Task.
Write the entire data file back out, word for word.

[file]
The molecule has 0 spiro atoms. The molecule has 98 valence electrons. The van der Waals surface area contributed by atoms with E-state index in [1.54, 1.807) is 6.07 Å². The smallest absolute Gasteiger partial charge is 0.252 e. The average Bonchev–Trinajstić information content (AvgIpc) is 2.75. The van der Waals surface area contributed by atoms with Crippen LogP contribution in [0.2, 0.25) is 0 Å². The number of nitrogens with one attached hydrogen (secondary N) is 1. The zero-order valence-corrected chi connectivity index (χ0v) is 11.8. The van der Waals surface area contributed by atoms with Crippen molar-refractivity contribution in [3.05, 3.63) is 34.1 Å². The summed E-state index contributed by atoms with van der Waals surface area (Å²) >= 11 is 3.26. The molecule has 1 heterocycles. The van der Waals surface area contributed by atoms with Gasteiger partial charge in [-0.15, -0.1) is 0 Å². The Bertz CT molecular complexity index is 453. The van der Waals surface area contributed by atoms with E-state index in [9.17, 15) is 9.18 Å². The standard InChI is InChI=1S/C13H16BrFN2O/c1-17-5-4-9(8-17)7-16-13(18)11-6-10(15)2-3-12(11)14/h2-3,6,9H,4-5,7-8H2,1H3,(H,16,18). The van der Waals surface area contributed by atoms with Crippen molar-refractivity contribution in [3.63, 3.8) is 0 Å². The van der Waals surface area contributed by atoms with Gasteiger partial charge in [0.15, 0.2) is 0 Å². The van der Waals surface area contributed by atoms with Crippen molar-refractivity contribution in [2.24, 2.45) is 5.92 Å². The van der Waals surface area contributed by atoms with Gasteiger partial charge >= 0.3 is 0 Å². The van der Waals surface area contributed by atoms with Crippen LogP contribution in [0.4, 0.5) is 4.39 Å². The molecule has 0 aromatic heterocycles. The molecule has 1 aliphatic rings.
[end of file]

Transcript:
The molecule has 0 spiro atoms. The molecule has 98 valence electrons. The van der Waals surface area contributed by atoms with E-state index in [1.54, 1.807) is 6.07 Å². The smallest absolute Gasteiger partial charge is 0.252 e. The average Bonchev–Trinajstić information content (AvgIpc) is 2.75. The van der Waals surface area contributed by atoms with Crippen LogP contribution in [0.2, 0.25) is 0 Å². The number of nitrogens with one attached hydrogen (secondary N) is 1. The zero-order valence-corrected chi connectivity index (χ0v) is 11.8. The van der Waals surface area contributed by atoms with Crippen molar-refractivity contribution in [3.05, 3.63) is 34.1 Å². The summed E-state index contributed by atoms with van der Waals surface area (Å²) >= 11 is 3.26. The molecule has 1 heterocycles. The van der Waals surface area contributed by atoms with Gasteiger partial charge in [-0.15, -0.1) is 0 Å². The Bertz CT molecular complexity index is 453. The van der Waals surface area contributed by atoms with E-state index in [9.17, 15) is 9.18 Å². The standard InChI is InChI=1S/C13H16BrFN2O/c1-17-5-4-9(8-17)7-16-13(18)11-6-10(15)2-3-12(11)14/h2-3,6,9H,4-5,7-8H2,1H3,(H,16,18). The van der Waals surface area contributed by atoms with Crippen molar-refractivity contribution in [3.63, 3.8) is 0 Å². The van der Waals surface area contributed by atoms with Gasteiger partial charge in [0.15, 0.2) is 0 Å². The van der Waals surface area contributed by atoms with Crippen molar-refractivity contribution in [2.24, 2.45) is 5.92 Å². The van der Waals surface area contributed by atoms with Gasteiger partial charge >= 0.3 is 0 Å². The van der Waals surface area contributed by atoms with Crippen LogP contribution in [0.4, 0.5) is 4.39 Å². The molecule has 0 aromatic heterocycles. The molecule has 1 aliphatic rings.